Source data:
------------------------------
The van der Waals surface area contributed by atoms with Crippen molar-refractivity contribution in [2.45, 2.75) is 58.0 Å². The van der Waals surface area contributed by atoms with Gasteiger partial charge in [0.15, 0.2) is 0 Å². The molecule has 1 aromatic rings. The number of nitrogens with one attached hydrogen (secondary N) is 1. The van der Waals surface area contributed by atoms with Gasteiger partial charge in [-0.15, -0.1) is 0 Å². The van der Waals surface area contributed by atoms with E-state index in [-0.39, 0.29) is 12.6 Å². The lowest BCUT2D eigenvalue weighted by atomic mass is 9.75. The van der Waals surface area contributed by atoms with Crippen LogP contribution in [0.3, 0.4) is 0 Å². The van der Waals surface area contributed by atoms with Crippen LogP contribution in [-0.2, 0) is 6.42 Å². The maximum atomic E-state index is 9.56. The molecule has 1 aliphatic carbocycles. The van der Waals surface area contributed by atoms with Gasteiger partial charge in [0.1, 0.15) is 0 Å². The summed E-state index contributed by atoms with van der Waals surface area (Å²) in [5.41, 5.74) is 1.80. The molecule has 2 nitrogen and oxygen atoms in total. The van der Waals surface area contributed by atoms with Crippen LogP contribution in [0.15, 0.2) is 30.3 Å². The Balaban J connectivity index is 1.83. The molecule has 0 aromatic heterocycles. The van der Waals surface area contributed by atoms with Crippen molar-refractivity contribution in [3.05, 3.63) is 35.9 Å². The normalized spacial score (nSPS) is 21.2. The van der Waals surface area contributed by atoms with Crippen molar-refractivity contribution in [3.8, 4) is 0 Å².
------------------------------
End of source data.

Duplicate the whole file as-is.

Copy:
The van der Waals surface area contributed by atoms with Crippen molar-refractivity contribution in [2.45, 2.75) is 58.0 Å². The van der Waals surface area contributed by atoms with Gasteiger partial charge in [0.15, 0.2) is 0 Å². The molecule has 1 aromatic rings. The number of nitrogens with one attached hydrogen (secondary N) is 1. The van der Waals surface area contributed by atoms with Gasteiger partial charge in [-0.15, -0.1) is 0 Å². The van der Waals surface area contributed by atoms with E-state index in [-0.39, 0.29) is 12.6 Å². The lowest BCUT2D eigenvalue weighted by atomic mass is 9.75. The van der Waals surface area contributed by atoms with Crippen LogP contribution in [0.3, 0.4) is 0 Å². The van der Waals surface area contributed by atoms with Crippen LogP contribution in [-0.2, 0) is 6.42 Å². The maximum atomic E-state index is 9.56. The molecule has 1 aliphatic carbocycles. The van der Waals surface area contributed by atoms with Gasteiger partial charge in [0.1, 0.15) is 0 Å². The summed E-state index contributed by atoms with van der Waals surface area (Å²) in [5.41, 5.74) is 1.80. The molecule has 2 nitrogen and oxygen atoms in total. The van der Waals surface area contributed by atoms with Crippen LogP contribution in [0.15, 0.2) is 30.3 Å². The Balaban J connectivity index is 1.83. The molecule has 0 aromatic heterocycles. The van der Waals surface area contributed by atoms with Crippen molar-refractivity contribution in [3.05, 3.63) is 35.9 Å². The normalized spacial score (nSPS) is 21.2. The van der Waals surface area contributed by atoms with Crippen molar-refractivity contribution in [3.8, 4) is 0 Å².